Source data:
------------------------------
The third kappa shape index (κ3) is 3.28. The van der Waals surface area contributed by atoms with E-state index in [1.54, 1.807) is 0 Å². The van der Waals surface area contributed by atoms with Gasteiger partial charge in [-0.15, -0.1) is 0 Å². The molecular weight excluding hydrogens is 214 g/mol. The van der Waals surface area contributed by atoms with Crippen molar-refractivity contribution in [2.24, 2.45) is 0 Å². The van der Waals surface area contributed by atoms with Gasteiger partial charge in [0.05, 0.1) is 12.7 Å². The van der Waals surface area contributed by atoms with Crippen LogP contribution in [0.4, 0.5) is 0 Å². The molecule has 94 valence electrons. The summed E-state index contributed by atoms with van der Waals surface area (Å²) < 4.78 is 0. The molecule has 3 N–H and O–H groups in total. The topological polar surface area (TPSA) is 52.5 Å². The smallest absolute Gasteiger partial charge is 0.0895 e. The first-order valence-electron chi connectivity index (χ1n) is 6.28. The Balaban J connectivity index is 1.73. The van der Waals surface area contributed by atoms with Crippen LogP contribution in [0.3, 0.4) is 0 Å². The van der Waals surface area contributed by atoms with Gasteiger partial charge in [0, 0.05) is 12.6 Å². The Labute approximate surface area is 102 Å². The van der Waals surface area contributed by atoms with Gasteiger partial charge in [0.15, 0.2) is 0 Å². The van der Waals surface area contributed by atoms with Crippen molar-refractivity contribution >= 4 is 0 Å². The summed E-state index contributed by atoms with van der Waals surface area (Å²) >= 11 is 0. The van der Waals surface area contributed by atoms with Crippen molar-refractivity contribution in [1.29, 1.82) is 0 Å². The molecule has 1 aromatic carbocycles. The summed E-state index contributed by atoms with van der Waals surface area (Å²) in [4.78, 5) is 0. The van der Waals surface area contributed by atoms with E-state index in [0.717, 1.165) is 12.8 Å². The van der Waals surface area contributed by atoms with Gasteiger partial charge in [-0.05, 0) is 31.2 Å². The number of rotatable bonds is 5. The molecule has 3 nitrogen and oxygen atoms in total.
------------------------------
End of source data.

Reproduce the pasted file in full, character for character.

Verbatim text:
The third kappa shape index (κ3) is 3.28. The van der Waals surface area contributed by atoms with E-state index in [1.54, 1.807) is 0 Å². The van der Waals surface area contributed by atoms with Gasteiger partial charge in [-0.15, -0.1) is 0 Å². The molecular weight excluding hydrogens is 214 g/mol. The van der Waals surface area contributed by atoms with Crippen molar-refractivity contribution in [2.24, 2.45) is 0 Å². The van der Waals surface area contributed by atoms with Gasteiger partial charge in [0.05, 0.1) is 12.7 Å². The van der Waals surface area contributed by atoms with Crippen LogP contribution in [0.4, 0.5) is 0 Å². The molecule has 94 valence electrons. The summed E-state index contributed by atoms with van der Waals surface area (Å²) < 4.78 is 0. The molecule has 3 N–H and O–H groups in total. The topological polar surface area (TPSA) is 52.5 Å². The smallest absolute Gasteiger partial charge is 0.0895 e. The first-order valence-electron chi connectivity index (χ1n) is 6.28. The Balaban J connectivity index is 1.73. The van der Waals surface area contributed by atoms with Crippen LogP contribution in [0.3, 0.4) is 0 Å². The van der Waals surface area contributed by atoms with Gasteiger partial charge in [0, 0.05) is 12.6 Å². The Labute approximate surface area is 102 Å². The van der Waals surface area contributed by atoms with Gasteiger partial charge in [0.15, 0.2) is 0 Å². The van der Waals surface area contributed by atoms with Crippen molar-refractivity contribution >= 4 is 0 Å². The summed E-state index contributed by atoms with van der Waals surface area (Å²) >= 11 is 0. The van der Waals surface area contributed by atoms with Crippen molar-refractivity contribution in [1.29, 1.82) is 0 Å². The molecule has 1 aromatic carbocycles. The summed E-state index contributed by atoms with van der Waals surface area (Å²) in [4.78, 5) is 0. The van der Waals surface area contributed by atoms with E-state index in [0.717, 1.165) is 12.8 Å². The van der Waals surface area contributed by atoms with Gasteiger partial charge in [-0.05, 0) is 31.2 Å². The number of rotatable bonds is 5. The molecule has 3 nitrogen and oxygen atoms in total.